Read the full review at Pixelkin

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Despite Dungeons and Dragons‘ recent renaissance, we’ve yet to receive a proper, officially licensed D&D video game since Neverwinter Nights 2 in 2006. The ’80s, ’90s, and early 2000s were replete with fantastic D&D-style role-playing games that helped define the genre in video games. So, developer N-Space had a lot to live up to with Sword Coast Legends. Though it had high potential, the current offering is a disappointing example of oversimplification.

Sword Coast Legends’ main selling point is the ability for one player to act as a live Dungeon Master. The Dungeon Master runs randomized dungeon modules or a custom-created campaign for up to four players. It’s an intriguing concept. It’s frankly astonishing that we haven’t seen a D&D game attempt before.

Read the full review at Pixelkin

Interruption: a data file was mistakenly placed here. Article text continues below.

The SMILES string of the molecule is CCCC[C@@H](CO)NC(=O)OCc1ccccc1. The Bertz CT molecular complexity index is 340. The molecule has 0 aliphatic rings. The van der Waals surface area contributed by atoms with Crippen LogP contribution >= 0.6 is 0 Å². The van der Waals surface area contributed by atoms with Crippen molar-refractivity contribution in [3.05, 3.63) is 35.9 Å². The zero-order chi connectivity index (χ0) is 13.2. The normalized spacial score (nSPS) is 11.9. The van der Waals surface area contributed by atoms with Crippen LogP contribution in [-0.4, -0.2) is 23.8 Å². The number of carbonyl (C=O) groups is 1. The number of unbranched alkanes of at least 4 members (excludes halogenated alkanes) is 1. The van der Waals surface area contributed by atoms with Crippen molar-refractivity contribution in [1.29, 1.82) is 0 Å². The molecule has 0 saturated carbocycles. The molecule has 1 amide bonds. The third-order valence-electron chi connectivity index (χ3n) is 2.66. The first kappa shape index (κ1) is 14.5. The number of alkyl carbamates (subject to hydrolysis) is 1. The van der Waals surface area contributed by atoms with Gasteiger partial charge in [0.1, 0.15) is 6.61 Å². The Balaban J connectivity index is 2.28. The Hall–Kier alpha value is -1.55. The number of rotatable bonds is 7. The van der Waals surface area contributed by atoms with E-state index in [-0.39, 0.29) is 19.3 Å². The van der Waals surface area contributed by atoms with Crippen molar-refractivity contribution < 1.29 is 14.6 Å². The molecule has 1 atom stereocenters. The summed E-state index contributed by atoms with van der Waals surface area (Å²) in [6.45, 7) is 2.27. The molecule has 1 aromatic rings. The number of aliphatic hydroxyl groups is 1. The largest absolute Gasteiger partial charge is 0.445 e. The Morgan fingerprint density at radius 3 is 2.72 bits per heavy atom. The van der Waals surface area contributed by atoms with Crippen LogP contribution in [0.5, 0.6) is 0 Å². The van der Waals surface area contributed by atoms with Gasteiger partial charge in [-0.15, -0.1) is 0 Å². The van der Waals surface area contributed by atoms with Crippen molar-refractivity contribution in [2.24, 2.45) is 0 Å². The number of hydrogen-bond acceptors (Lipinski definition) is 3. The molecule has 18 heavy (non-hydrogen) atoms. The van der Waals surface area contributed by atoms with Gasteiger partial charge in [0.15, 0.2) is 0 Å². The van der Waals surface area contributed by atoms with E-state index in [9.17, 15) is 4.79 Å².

D&D 5E – “Lost Mine of Phandelver” Session 7 Recap

We reach 3rd level and travel North to the haunted ruins of Thundertree.

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Watch our sessions live on my YouTube channel every Sunday night beginning at 9:30pm Central. Subscribe and catch up on previous episodes!

My players were all very organized this week, and did the brunt of the level up work before we got together for our Sunday evening session. All we had to do was roll for Hit Points and go over any and all new abilities. Level three grants an advanced path for most Player Characters. It’s a cool difference in fifth edition that helps cut down on the insane amount of multi-classing that took place in previous editions. For example, a rogue can become an Arcane Trickster, letting them earn some magic spells without having to multiclass as a wizard or sorcerer.

Kalinaar became an Oath of Vengeance Paladin (continuing with the Judge Dredd concept), Miri learned the Path of the Elements to gain some powerful new attacks, and Kethra took the aforementioned Arcane Trickster specialty to gain some magic versatility. Oh and Talus got access to level two spells.